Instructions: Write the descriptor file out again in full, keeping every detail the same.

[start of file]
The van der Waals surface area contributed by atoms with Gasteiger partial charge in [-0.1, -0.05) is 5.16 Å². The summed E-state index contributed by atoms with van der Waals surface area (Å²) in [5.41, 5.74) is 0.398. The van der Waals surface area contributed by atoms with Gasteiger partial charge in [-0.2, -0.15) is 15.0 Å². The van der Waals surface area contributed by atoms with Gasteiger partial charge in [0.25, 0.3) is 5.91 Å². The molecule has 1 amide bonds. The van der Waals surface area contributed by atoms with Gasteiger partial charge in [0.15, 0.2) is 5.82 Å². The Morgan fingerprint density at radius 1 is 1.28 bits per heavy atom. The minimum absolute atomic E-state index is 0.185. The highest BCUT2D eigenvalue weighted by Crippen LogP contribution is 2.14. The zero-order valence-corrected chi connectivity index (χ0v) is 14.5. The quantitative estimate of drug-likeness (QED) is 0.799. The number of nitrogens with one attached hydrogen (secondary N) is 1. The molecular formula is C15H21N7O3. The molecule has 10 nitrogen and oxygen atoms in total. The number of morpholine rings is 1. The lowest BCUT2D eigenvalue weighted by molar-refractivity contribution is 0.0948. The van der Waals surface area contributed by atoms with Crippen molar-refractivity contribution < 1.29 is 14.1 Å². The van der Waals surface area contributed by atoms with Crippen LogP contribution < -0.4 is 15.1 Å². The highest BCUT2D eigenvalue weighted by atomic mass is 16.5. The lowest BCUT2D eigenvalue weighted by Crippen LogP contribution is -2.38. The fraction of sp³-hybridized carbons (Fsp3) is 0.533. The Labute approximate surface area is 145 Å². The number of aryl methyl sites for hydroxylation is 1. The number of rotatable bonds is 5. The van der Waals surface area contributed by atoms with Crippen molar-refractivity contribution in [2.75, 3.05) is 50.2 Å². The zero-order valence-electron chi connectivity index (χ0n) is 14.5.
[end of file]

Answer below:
The van der Waals surface area contributed by atoms with Gasteiger partial charge in [-0.1, -0.05) is 5.16 Å². The summed E-state index contributed by atoms with van der Waals surface area (Å²) in [5.41, 5.74) is 0.398. The van der Waals surface area contributed by atoms with Gasteiger partial charge in [-0.2, -0.15) is 15.0 Å². The van der Waals surface area contributed by atoms with Gasteiger partial charge in [0.25, 0.3) is 5.91 Å². The molecule has 1 amide bonds. The van der Waals surface area contributed by atoms with Gasteiger partial charge in [0.15, 0.2) is 5.82 Å². The Morgan fingerprint density at radius 1 is 1.28 bits per heavy atom. The minimum absolute atomic E-state index is 0.185. The highest BCUT2D eigenvalue weighted by Crippen LogP contribution is 2.14. The zero-order valence-corrected chi connectivity index (χ0v) is 14.5. The quantitative estimate of drug-likeness (QED) is 0.799. The number of nitrogens with one attached hydrogen (secondary N) is 1. The molecular formula is C15H21N7O3. The molecule has 10 nitrogen and oxygen atoms in total. The number of morpholine rings is 1. The lowest BCUT2D eigenvalue weighted by molar-refractivity contribution is 0.0948. The van der Waals surface area contributed by atoms with Crippen molar-refractivity contribution < 1.29 is 14.1 Å². The van der Waals surface area contributed by atoms with Crippen LogP contribution < -0.4 is 15.1 Å². The highest BCUT2D eigenvalue weighted by atomic mass is 16.5. The lowest BCUT2D eigenvalue weighted by Crippen LogP contribution is -2.38. The fraction of sp³-hybridized carbons (Fsp3) is 0.533. The Labute approximate surface area is 145 Å². The number of aryl methyl sites for hydroxylation is 1. The number of rotatable bonds is 5. The van der Waals surface area contributed by atoms with Crippen molar-refractivity contribution in [2.75, 3.05) is 50.2 Å². The zero-order valence-electron chi connectivity index (χ0n) is 14.5.